- The Washington Times - Sunday, March 2, 2003

KANSAS CITY, Mo. A single accordion in the room is quite enough for many people, bringing to mind Lawrence Welk, polka music and lederhosen.
Imagine the reaction when an orchestra of accordions takes the stage.
"We have an image problem," says Joan Sommers, director of the University of Missouri-Kansas City Community Accordion Orchestra. "People don't know what the instrument can do."
Those who resist heading for an exit are pleasantly surprised by Miss Sommers' orchestra, one of the nation's most acclaimed accordion groups.
For 42 years, the orchestra's musicians have squeezed everything including Gershwin and Bach from their boxes, earning awards and praises along the way. Until Miss Sommers retired from teaching in 2000, the orchestra attracted students from around the globe to a college in the U.S. heartland.
"The Missouri orchestra, I think, is probably the best one in the United States," says Walter Kuehr, who owns an accordion shop in New York City and leads an all-female orchestra there. Mr. Kuehr, a native of Germany, says some accordion music is "cheesy" but that that is not the case with the music that Miss Sommers' orchestra plays.
"This is purely classical. This is not cheesy at all. This is really, absolutely high quality," Mr. Kuehr says.
The accordions produce a wide range of sounds. To the uninitiated listener, a recording of the group may seem to feature a variety of instruments, including clarinets and flutes. During a live performance, however, it becomes clear: Except for the percussionists, it's all accordions, all the time.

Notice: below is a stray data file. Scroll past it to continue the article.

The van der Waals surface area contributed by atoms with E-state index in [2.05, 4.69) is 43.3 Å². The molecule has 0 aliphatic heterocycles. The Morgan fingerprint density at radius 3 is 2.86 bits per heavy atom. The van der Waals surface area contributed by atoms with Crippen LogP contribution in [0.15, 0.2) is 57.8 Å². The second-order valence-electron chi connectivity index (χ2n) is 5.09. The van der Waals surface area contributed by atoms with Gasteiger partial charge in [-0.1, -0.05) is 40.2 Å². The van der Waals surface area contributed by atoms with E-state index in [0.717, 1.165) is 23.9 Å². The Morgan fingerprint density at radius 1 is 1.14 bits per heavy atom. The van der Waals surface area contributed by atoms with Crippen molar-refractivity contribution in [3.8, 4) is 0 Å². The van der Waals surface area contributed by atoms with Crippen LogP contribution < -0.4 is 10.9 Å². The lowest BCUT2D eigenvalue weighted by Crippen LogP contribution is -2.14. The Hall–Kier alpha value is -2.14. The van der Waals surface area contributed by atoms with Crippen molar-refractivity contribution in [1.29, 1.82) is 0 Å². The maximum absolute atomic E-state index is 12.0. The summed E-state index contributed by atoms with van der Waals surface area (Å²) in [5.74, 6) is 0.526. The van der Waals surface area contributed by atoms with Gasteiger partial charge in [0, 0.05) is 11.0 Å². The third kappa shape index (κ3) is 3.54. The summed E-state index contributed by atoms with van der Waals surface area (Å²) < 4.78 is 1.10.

Switches on an accordion allow a player to change among four reeds, from the high piccolo reed to the low bassoon reed. Also, some of the orchestra's musicians play bass and tenor accordions, providing an even wider range.
"It is incredible," Miss Sommers says. "If people have never heard an accordion orchestra, they think it's just 10 accordions playing. But it isn't. It really is an orchestral sound."
Miss Sommers was 9 years old when a salesman knocked on her family's door in Independence, Mo., and convinced her parents that the girl and her brother should play the accordion. By age 14, Miss Sommers was teaching others how to play.
"It was something I liked very much, it seems like, from the beginning," says Miss Sommers, now 69.
She didn't go to college, but that didn't prevent her from establishing the University of Missouri-Kansas City's accordion program and orchestra in 1961.
The orchestra has won national titles and has toured Europe, New Zealand and Australia.
Now 15 musicians strong, the orchestra has had as many as 60 members at one time, some from other countries, including New Zealand, China, Norway and Canada.
Kevin Friedrich, a New Zealand native, joined the orchestra in 1980, when its reputation had been established in accordion circles. He said he enjoyed the quality of the music and the opportunity to hang out with other accordionists.
"It was quite special, really," says Mr. Friedrich, who now lives in New York and is president of the International Confederation of Accordionists.
These days, the group gives a concert in Kansas City every spring, then hits the road in summer. The orchestra also plays for churches, conventions and other groups. It has recorded six albums, available on CD from the university.
When Miss Sommers was teaching at the university, she typically had about 10 accordion students who formed the backbone of the orchestra, augmented by musicians from the community.
The school has stopped accepting students into the accordion program until a decision is made about replacing Miss Sommers, and only one orchestra member is a student at the university.
Miss Sommers continues to lead the orchestra and is planning a major tour in 2004. She says she hopes budget concerns won't keep the university from hiring a full-time teacher soon.
"We've always been a leader here," she says.

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